• Summer Nicole Terry

Let's Talk... Feeding the Performance Horse

💁‍ Let's Talk... Feeding the Performance Horse

First off, HAPPY THANKSGIVING!!! I hope you had an incredible day filled great memories and great food! Sooo who's stuck in that post-holiday dinner coma? 🙋‍ Since you're relaxing and scrolling through Facebook, I thought this would be a great opportunity to talk about the things we put in our own bodies and what we put in our horse's body!!

Do know what why you get so tired after eating a big feast? (It might be because you've been up all night cooking it, but that's another story)

It's because most of our traditional meals are super HEAVY! They're loaded with protein, carbs, starches, and sugar... And if you aren't used to that type of diet, your body has to go into hyperdrive to digest the third plate of food. (you know we all do it, no judgement) Now my high metabolism husband can eat our whole refrigerator and never gain weight... Me on the other hand, I'm a bit older, my metabolism has slowed down from health issues, I have to be very conscious of everything I put in my mouth. (I'm pretty sure I could gain weight watching him eat)

Now our bodies work different than a horse. We eat food, and when it enters our stomach then acid comes in and breaks it down. Horses have acid churning continuously, which is why they need to graze (or have hay) pretty much 24/7 so there's something to buffer that acid. (If there's a fruit and veggie tray left out, I become a grazing animal too.)

So let's go back to talking about heavy meals... It's important to fuel the body for the amount of work you need your body to do... For instance a professional human athlete is going to require way more food than someone that works a desk job, because the athlete needs to be able to replace everything they burn off. An athlete is going to have a higher metabolism (ability to burn and use nutrients) than someone that sits in one spot most of the day. Body type, build, genetics, and overall health also play a big role in this too.

People are always asking us... How much should I feed? What should I feed? I want to feed what "so and so winning barrel racer" feeds. My granddaddy fed this here thing to his horses 50 years ago and they did fine on it....

Here's the common sense factor to the whole feeding situation... Every horse is different. You have to look at how your horse is built. A small, stout cutting horse doesn't have the same nutritional requirements as a 16 hands thin built thoroughbred. Too much protein is going to build up in short, stocky muscles causing soreness and stiffness... Where that lanky, hard keeper may eat you out of house and home, and still not get fat. Their genetics are just different.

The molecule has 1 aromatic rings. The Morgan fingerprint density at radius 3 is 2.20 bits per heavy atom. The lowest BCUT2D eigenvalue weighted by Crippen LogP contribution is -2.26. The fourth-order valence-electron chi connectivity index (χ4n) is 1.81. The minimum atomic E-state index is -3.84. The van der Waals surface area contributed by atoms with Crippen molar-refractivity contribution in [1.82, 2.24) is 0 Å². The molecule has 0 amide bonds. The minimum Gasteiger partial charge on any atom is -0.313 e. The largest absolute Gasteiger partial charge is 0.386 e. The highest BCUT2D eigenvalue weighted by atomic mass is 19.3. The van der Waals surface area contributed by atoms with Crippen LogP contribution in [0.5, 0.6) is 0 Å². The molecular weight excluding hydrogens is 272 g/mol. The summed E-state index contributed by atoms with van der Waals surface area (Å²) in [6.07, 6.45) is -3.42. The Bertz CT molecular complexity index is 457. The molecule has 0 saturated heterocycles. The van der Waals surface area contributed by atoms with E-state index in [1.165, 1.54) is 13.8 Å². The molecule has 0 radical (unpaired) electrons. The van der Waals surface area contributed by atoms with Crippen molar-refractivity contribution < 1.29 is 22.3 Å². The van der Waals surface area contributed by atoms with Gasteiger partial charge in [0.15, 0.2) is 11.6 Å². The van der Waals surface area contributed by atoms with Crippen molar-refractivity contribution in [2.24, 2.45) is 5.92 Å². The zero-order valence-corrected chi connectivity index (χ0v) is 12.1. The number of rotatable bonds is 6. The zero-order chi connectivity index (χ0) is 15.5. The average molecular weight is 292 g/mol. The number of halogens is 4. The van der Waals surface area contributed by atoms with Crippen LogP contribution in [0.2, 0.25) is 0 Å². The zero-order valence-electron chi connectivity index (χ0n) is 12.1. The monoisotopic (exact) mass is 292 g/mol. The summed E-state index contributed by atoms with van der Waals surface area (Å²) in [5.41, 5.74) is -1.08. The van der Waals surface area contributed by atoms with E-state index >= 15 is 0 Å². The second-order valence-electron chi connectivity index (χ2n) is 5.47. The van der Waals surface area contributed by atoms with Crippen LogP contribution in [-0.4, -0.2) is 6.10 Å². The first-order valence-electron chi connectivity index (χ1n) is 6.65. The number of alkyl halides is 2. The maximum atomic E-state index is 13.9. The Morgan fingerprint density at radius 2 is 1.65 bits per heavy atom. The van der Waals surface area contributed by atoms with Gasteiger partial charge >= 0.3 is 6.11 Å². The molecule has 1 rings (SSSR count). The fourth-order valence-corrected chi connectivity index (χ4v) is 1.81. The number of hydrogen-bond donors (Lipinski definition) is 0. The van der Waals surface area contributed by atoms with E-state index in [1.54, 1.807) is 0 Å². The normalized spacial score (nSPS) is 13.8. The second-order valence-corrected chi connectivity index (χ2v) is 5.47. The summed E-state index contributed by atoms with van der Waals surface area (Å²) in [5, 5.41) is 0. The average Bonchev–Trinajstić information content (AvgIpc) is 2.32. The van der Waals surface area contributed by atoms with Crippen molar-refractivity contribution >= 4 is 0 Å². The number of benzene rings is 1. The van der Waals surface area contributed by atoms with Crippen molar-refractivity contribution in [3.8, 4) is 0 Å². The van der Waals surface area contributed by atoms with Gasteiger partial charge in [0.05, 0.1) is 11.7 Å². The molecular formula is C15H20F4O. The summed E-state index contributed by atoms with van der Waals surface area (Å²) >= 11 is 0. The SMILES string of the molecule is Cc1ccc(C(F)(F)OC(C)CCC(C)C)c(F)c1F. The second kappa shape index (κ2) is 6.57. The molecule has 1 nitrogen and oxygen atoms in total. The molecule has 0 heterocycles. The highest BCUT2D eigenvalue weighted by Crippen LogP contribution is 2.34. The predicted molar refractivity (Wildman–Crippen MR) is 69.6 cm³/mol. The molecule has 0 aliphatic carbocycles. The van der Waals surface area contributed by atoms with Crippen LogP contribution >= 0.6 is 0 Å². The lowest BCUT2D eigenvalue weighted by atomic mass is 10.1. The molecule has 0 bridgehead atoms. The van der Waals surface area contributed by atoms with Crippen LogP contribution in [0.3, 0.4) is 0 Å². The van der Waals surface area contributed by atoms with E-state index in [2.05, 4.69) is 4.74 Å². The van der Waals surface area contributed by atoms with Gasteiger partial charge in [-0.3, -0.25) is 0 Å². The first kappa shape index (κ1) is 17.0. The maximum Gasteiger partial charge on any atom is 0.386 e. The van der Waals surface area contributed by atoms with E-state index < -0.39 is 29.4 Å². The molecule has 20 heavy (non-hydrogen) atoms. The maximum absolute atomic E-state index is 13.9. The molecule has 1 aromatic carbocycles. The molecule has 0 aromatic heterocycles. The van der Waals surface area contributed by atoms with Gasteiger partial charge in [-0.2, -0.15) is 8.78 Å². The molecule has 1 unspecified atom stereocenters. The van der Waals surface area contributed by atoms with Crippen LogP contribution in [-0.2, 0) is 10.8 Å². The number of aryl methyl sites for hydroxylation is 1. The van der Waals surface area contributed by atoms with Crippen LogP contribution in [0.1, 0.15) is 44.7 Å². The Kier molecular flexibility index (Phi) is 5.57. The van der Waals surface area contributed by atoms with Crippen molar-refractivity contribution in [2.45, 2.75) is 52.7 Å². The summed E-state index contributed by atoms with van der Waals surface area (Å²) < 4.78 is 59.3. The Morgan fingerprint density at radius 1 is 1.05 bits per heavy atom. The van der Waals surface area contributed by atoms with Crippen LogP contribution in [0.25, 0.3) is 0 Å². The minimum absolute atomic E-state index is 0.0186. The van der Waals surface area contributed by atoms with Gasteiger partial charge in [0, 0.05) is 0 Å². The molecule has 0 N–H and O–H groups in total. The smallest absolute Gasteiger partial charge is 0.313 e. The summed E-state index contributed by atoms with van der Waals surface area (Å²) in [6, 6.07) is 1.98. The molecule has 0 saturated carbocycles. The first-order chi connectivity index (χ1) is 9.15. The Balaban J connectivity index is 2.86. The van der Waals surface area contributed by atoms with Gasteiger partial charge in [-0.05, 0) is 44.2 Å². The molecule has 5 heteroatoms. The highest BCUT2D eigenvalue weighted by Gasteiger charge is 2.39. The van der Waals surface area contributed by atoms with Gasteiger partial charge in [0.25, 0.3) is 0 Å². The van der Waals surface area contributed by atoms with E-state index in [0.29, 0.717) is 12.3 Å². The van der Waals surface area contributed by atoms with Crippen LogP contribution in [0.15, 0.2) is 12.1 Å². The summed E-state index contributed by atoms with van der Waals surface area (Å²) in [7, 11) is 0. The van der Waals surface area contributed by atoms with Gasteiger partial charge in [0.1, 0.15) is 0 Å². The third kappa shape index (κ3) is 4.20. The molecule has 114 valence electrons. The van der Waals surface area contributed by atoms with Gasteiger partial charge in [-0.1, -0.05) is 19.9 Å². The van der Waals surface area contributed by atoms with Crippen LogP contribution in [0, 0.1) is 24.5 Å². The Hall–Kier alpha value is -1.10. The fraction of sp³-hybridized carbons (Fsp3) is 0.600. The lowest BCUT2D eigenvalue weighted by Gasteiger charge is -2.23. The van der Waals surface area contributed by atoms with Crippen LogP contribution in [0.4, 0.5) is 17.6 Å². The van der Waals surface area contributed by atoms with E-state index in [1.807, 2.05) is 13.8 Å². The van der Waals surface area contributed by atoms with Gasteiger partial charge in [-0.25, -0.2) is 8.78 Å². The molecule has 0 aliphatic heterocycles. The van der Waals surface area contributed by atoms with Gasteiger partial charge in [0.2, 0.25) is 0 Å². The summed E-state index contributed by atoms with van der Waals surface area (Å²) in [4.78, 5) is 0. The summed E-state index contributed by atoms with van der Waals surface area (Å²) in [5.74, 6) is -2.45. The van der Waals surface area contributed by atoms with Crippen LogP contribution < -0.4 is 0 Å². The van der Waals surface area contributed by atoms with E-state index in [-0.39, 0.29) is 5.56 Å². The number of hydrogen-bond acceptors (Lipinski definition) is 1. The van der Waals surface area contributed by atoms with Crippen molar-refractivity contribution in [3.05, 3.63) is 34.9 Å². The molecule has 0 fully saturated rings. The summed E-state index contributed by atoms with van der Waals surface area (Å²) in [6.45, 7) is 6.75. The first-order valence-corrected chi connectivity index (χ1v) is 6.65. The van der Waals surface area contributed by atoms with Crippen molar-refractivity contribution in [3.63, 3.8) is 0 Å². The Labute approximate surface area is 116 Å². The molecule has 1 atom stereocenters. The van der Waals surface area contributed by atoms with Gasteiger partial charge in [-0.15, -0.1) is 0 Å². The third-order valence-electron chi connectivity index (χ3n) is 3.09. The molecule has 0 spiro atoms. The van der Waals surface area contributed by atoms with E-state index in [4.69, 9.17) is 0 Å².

Also, the person whole occasionally trail rides for pleasure is going to be able to feed less than the person hauling 4 nights a week living that rodeo trail.

Another factor that plays into the scenario is gut health. That trail horse probably doesn't have near the stress and muscle fatigue and chronic pain as the professional rodeo horse does. So the trail horse is probably less likely to have gut inflammation, leaky gut, and ulcers.... He's going to be able to better digest and utilize the nutrients he's given. Your performance horse needs more to fuel the working body, but will generally have less digestive function unless you have a good preventative maintenance for gut health. You can pay for all the best supplements, but if the gut is on fire... They aren't going to be used properly. Same in people!

Another thing we see at our facility is horses that are injured being on stall rest with the same high powered feed regimen as if they were hauling. You want the healing body to have plenty of nutrients, but if you don't have the exercise to burn off what you put in.... You end up creating more inflammation, stiffness, and soreness. Plus you end up with a horse trying to "red bull gives you wings" out of the stall.... Some injuries require a very strict diet. Stifles, spine injuries, and colic surgery are just a few examples of thing where you just can't let a horse get fat on stall rest. It makes healing much more difficult with extra weight pulling on them. It's the same way heavier people typically have more trouble with rehab from knee, hip and lower back surgeries... I'm not shaming, I'm just telling it how it is.

The bottom line is that you have to do your research and understand what your nutritional goals are before deciding on the perfect feed. Every type of feed has its place, but you have to figure out how to best meet the needs of your horse. Just like our holiday meal... Too much starch, carbs, and protein make for a very heavy, stiff, sluggish animal if they don't work hard enough to burn it off. If you're not sure on your horse's body type, don't be afraid to ask! Hope you have a great Thanksgiving! Don't forget your Tums, Pepcid, Gas-X to help ease your body back to normal function! 🤣🤣🤣

— at Superior Therapy LLC.

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